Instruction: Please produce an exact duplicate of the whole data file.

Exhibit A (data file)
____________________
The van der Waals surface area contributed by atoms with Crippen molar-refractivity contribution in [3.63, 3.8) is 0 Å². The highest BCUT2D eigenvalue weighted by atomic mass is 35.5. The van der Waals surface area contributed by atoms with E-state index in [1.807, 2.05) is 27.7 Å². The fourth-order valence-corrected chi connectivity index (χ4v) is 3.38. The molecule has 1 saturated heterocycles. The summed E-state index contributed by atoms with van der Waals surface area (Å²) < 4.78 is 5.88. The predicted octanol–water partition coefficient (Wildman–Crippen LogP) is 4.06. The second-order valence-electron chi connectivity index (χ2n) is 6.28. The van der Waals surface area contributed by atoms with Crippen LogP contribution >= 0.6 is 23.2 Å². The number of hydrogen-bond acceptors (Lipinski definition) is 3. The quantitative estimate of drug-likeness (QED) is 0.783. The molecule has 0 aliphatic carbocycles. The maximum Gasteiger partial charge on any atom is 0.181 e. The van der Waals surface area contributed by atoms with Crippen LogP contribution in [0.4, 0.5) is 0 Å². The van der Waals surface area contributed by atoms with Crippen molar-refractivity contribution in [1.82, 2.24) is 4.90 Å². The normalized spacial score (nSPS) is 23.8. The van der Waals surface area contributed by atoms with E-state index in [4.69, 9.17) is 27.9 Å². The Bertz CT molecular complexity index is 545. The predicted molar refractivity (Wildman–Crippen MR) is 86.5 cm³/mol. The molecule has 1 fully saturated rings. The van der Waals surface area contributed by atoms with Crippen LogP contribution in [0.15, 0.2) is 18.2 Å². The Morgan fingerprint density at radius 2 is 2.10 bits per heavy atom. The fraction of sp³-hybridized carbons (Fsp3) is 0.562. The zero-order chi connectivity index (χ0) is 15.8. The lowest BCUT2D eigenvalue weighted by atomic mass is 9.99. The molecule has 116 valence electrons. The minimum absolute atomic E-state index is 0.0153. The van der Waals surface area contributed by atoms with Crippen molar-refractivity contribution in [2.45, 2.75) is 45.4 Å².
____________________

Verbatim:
The van der Waals surface area contributed by atoms with Crippen molar-refractivity contribution in [3.63, 3.8) is 0 Å². The highest BCUT2D eigenvalue weighted by atomic mass is 35.5. The van der Waals surface area contributed by atoms with E-state index in [1.807, 2.05) is 27.7 Å². The fourth-order valence-corrected chi connectivity index (χ4v) is 3.38. The molecule has 1 saturated heterocycles. The summed E-state index contributed by atoms with van der Waals surface area (Å²) < 4.78 is 5.88. The predicted octanol–water partition coefficient (Wildman–Crippen LogP) is 4.06. The second-order valence-electron chi connectivity index (χ2n) is 6.28. The van der Waals surface area contributed by atoms with Crippen LogP contribution >= 0.6 is 23.2 Å². The number of hydrogen-bond acceptors (Lipinski definition) is 3. The quantitative estimate of drug-likeness (QED) is 0.783. The molecule has 0 aliphatic carbocycles. The maximum Gasteiger partial charge on any atom is 0.181 e. The van der Waals surface area contributed by atoms with Crippen LogP contribution in [0.4, 0.5) is 0 Å². The van der Waals surface area contributed by atoms with Crippen molar-refractivity contribution in [1.82, 2.24) is 4.90 Å². The normalized spacial score (nSPS) is 23.8. The van der Waals surface area contributed by atoms with E-state index in [4.69, 9.17) is 27.9 Å². The Bertz CT molecular complexity index is 545. The predicted molar refractivity (Wildman–Crippen MR) is 86.5 cm³/mol. The molecule has 1 fully saturated rings. The van der Waals surface area contributed by atoms with Crippen LogP contribution in [0.15, 0.2) is 18.2 Å². The Morgan fingerprint density at radius 2 is 2.10 bits per heavy atom. The fraction of sp³-hybridized carbons (Fsp3) is 0.562. The zero-order chi connectivity index (χ0) is 15.8. The lowest BCUT2D eigenvalue weighted by atomic mass is 9.99. The molecule has 116 valence electrons. The minimum absolute atomic E-state index is 0.0153. The van der Waals surface area contributed by atoms with Crippen molar-refractivity contribution in [2.45, 2.75) is 45.4 Å².